Desperate Times Call for Not-So-Desperate Measures

During a recent career coaching session with a client, I realized that much of the advice that he had been given was, in my humble opinion, not so very good. In fact, the advice was desperately bad.

 

For instance, my client said that a friend told him that he should not wear a suit to an interview because it would make him look desperate. The word desperate came up a few more times. The same friend told my client that you should never admit that you have been laid off from your job, even if is true, because that would make you seem desperate. And last, my client asked if reaching out to prospective employers, without seeing a job posting, would make him look desperate.

 

My advice about the suit. If you own a good suit, wear it to an interview. Dress up. Polish your shoes. Trim your facial hair. Be clean and neat. You want to make a good impression. Dressing well helps make desperately good first impressions.

 

My advice about admitting that you were laid off from your job. Tell the truth. There is no shame in having been laid off. The vast majority of Americans know at least one person (a friend, relative, neighbor) whose job has been eliminated. Explain that your job was eliminated, stay positive about your former employer, and move on to explaining why you are interested in their job opening. Doing so will make you seem desperately honest and focused.

 

And last, my advice about reaching out to prospective employers. Do it! It shows initiative and drive not desperation, in my book.

 

I am curious. Do you agree or disagree with my advice? And what crazy career advice have you heard and disagreed with?

 

About the author: Judy Lindenberger is the President of The Lindenberger Group, an award-winning human resources consulting firm, located near Princeton, NJ. They are experts in career coaching, customized training workshops, online training programs, mentoring, 360-degree assessment and feedback, HR audits, employee handbooks, and more. Learn more about them at www.lindenbergergroup.com.

 

Photo credit: iStockphoto

About the Author

Judith Lindenberger

udith Lindenberger is President of The Lindenberger Group, an award-winning HR consulting agency. She has over 30 years of experience helping clients create effective human resource management strategies to drive success for their organization and their employees. Lindenberger Group’s seasoned team of consultants offer expert guidance on all aspects of HR from recruitment and staffing to training and development to payroll and compliance. For more information, email info@lindenbergergroup.com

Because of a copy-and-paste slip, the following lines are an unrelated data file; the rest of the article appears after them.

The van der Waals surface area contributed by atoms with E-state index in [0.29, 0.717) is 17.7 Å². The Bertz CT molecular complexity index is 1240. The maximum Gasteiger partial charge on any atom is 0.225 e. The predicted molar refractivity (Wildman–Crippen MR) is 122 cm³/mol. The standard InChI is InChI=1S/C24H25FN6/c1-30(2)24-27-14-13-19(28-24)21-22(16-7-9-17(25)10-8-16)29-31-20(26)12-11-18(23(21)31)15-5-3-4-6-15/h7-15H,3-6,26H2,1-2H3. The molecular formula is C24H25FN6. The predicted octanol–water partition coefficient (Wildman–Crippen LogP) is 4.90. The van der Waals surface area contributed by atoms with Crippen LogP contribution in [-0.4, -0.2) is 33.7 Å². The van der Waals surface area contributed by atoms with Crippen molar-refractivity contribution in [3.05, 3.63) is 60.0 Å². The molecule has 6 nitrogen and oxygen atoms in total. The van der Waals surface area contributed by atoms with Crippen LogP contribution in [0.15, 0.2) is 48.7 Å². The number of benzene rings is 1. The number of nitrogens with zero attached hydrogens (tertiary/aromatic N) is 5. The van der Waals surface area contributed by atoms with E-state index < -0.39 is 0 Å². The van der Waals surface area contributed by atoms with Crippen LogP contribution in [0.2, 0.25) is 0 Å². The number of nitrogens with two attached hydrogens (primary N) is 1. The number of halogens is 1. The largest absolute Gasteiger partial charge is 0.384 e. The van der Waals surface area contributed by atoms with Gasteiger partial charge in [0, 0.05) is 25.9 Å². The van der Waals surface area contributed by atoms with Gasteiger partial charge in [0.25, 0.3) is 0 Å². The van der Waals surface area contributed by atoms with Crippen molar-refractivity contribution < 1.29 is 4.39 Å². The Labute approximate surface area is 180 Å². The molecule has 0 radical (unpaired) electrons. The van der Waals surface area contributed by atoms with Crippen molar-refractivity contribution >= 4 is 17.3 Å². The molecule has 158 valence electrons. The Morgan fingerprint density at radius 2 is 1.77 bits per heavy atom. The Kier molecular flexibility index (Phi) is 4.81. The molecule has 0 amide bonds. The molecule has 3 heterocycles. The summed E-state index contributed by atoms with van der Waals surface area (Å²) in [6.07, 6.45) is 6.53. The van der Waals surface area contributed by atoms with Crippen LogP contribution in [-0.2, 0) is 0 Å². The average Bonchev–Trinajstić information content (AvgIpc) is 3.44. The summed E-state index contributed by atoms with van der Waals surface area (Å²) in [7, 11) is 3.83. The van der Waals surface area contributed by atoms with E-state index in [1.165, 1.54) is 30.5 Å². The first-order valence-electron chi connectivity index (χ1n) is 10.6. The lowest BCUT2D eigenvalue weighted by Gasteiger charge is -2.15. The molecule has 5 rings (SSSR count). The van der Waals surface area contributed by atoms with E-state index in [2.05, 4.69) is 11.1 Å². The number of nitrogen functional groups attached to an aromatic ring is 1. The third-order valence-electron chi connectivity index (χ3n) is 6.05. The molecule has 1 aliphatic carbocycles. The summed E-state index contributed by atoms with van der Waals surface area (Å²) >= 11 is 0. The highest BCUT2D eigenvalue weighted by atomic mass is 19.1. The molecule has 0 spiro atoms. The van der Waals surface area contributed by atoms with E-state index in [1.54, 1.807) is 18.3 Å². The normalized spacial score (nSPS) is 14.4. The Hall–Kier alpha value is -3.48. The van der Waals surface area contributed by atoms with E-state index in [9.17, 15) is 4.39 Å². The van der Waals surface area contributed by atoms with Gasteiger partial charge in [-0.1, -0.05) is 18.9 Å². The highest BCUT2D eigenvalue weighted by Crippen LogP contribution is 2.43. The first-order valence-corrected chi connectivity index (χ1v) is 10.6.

2 Comments

Cara Carroll

Desperation can be a turn off so it is definitely in the best interest of the job seeker to be careful. However, here are my thoughts on the points brought up:
1. Suits are nice, sometimes can be see as overkill depending on the environment of the company though. However, it really doesn’t change my opinion of the candidate. I think the suit is just something that is nice but not necessary, and easily forgettable once the candidate opens their mouth. Personally I am fine with slacks (on a guy or gal) a nice shirt, and nice pair of shoes.
2. I agree with Judith on this one. Telling the truth is a good way to make sure you don’t get caught in a lie. Getting laid off because of a decision you had no control over is not your fault. The reasonable recruiters and managers will understand that.
3. Because there is not a lot of background on how this candidate is reaching out to prospective employers I am going to say it “could” seem desperate depending on the approach. If you are simply cold calling companies left and right then yes not only does this seem desperate but it is down right annoying! Also, I would venture to say that candidate is probably not going to increase their chances of getting a job anyway if the company has no postings it most likely will not have anything for you when you call. Now if the candidate has a connection within that company that knows of an unposted opening, that is a different story. Also, if the candidate knows someone who knows someone (Linkedin would help here) at a prospective company, again different story. But simply mass emailing or calling is most likely going to get a candidate no where. People who get jobs where there was no posting are usually those with connections on the inside (ie: those who put effort into sustaining and building a good network)!

Reply

Leave a Reply

Your email address will not be published. Required fields are marked *